Feb 5, 2018
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Pushing hands, Chen Xiaowang, Chen Bing, Chen, taijiquan chen, tuejshou, master Chen

Grandmaster Chen Xiaowang and master Chen Bing pushing hands.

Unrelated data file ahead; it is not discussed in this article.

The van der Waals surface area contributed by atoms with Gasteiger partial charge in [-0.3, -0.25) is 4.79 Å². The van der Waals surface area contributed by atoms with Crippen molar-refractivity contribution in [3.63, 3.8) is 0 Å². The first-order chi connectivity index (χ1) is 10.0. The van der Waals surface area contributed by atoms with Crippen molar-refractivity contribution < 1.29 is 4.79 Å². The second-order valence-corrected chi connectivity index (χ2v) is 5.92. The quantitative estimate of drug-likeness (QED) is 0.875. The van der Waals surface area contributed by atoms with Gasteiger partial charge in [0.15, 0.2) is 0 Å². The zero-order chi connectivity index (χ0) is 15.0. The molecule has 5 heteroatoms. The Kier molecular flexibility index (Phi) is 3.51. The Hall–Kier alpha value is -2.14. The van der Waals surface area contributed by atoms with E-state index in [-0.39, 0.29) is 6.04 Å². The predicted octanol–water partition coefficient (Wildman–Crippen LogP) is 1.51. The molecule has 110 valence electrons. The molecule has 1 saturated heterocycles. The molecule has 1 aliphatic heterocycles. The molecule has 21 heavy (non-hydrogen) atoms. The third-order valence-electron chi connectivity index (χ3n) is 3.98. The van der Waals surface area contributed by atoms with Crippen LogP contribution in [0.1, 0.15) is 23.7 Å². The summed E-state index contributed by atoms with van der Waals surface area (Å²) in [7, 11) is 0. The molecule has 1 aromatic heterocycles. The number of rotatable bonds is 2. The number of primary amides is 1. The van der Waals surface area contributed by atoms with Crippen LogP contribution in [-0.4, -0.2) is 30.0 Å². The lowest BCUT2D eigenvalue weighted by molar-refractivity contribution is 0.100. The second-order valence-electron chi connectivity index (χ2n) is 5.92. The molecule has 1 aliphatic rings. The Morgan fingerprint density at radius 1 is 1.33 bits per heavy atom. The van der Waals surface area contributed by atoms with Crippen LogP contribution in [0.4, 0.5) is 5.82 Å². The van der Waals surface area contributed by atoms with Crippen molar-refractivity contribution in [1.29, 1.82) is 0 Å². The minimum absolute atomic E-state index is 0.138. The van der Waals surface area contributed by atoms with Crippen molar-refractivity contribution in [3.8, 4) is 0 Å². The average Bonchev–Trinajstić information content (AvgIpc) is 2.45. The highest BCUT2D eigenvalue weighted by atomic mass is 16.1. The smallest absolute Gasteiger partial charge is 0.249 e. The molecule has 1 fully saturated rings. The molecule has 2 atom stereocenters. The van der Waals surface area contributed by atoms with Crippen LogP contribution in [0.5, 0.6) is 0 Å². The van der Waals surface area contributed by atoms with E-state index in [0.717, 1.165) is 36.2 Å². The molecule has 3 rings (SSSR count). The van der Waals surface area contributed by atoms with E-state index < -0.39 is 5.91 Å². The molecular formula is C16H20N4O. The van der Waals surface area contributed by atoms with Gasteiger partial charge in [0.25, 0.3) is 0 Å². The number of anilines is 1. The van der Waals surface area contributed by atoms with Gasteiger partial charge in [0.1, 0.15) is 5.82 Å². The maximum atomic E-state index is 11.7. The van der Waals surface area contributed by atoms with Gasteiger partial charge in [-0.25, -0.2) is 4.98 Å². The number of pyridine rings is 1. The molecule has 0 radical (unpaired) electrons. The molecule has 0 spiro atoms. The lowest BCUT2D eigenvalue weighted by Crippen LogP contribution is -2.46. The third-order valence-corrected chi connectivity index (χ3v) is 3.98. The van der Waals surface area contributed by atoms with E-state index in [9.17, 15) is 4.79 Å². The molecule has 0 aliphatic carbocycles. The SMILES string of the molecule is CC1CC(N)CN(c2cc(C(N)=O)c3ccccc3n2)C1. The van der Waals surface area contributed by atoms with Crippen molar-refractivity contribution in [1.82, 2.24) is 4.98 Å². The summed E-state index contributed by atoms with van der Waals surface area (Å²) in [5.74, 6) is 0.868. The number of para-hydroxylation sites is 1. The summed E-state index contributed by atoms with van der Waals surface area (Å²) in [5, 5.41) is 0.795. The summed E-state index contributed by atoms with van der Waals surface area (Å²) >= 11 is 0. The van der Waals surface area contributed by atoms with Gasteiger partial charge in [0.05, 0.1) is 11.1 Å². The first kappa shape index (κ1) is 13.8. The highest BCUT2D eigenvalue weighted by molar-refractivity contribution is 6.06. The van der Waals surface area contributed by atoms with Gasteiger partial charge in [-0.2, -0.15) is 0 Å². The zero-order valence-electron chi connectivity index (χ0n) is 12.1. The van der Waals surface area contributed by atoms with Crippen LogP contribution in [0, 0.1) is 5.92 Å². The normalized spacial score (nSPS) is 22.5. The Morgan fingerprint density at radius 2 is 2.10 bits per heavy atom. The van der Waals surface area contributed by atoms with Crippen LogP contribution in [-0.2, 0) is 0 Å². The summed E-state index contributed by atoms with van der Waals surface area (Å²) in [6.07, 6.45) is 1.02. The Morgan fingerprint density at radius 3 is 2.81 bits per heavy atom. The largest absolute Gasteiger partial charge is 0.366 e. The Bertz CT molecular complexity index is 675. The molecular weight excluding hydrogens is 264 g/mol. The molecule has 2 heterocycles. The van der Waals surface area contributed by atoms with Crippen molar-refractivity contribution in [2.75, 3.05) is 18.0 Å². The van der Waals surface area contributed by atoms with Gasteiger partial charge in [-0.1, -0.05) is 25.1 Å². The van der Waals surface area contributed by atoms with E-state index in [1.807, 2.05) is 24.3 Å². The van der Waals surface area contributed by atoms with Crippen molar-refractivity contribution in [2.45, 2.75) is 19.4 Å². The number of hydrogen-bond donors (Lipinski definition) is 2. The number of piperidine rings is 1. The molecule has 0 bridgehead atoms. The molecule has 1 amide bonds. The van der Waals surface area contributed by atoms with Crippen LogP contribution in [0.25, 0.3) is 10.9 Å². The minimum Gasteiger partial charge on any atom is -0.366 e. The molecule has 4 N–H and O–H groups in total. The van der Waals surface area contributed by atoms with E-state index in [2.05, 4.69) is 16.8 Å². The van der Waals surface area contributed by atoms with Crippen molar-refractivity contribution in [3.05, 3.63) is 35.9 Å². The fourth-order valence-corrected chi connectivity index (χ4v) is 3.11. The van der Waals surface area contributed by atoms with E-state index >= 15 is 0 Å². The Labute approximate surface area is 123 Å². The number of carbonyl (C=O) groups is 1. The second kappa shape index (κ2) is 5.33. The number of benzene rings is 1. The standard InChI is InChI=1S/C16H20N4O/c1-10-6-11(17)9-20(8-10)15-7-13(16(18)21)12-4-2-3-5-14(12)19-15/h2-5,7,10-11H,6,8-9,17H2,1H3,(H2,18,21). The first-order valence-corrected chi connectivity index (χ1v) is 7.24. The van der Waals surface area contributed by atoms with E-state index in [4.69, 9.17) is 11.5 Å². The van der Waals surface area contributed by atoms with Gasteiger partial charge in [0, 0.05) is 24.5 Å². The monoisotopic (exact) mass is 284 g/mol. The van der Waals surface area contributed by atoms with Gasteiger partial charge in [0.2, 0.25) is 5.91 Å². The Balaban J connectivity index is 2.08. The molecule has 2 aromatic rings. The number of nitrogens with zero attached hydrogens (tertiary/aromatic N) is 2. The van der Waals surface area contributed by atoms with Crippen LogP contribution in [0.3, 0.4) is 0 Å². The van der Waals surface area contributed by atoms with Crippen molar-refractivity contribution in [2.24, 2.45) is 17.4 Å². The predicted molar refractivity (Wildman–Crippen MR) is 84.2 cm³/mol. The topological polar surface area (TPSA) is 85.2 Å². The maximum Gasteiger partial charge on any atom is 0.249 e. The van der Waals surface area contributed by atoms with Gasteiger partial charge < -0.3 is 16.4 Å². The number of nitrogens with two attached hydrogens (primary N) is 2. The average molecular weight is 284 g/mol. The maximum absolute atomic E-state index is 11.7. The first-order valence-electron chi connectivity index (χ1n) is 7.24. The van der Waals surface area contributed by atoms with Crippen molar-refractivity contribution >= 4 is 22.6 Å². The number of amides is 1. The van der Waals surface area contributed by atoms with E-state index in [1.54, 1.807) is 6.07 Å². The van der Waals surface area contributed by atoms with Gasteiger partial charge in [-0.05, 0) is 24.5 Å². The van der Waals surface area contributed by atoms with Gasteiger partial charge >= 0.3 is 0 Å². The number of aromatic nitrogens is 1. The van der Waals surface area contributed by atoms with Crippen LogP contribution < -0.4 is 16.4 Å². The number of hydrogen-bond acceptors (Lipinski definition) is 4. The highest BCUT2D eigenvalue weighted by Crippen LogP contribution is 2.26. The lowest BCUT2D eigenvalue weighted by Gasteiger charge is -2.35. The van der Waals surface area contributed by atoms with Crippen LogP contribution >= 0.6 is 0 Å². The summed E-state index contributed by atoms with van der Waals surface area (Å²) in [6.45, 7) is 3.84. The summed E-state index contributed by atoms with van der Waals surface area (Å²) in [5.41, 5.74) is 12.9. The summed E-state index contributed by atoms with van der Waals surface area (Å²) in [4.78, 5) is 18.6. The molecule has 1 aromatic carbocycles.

Pushing hands is said to be the gateway for students to experientially understand the martial aspects of the internal martial arts (內家 nèijiā): leverage, reflex, sensitivity, timing, coordination and positioning. Pushing hands works to undo a person’s natural instinct to resist force with force, teaching the body to yield to force and redirect it. Health oriented t’ai chi schools may teach push hands to complement the physical conditioning available from performing solo form routines. Push hands allows students to learn how to respond to external stimuli using techniques from their forms practice. Among other things, training with a partner allows a student to develop ting jing (listening power), the sensitivity to feel the direction and strength of a partner’s intention. In that sense pushing hands is a contract between students to train in the defensive and offensive movement principles of their martial art: learning to generate, coordinate and deliver power to another and also how to effectively neutralize incoming forces in a safe environment. Pushing hands is said by t’ai chi’s Chen family to have been created by Chen Wangting (1600-1680), the founder of the Chen-style t’ai chi ch’uan, and was originally known as hitting hands (da shou) or crossing hands (ke shou). Chen was said to have devised pushing hands methods for both empty hands and when armed with a spear. Other Tai Chi schools attribute the invention of pushing hands to Zhang Sanfeng. In recent history pushing hands has become a part of modern competitive Chinese martial arts, especially those devoted to internal arts. Within this context, pushing hands is not an exercise to develop skill but a competitive sport.

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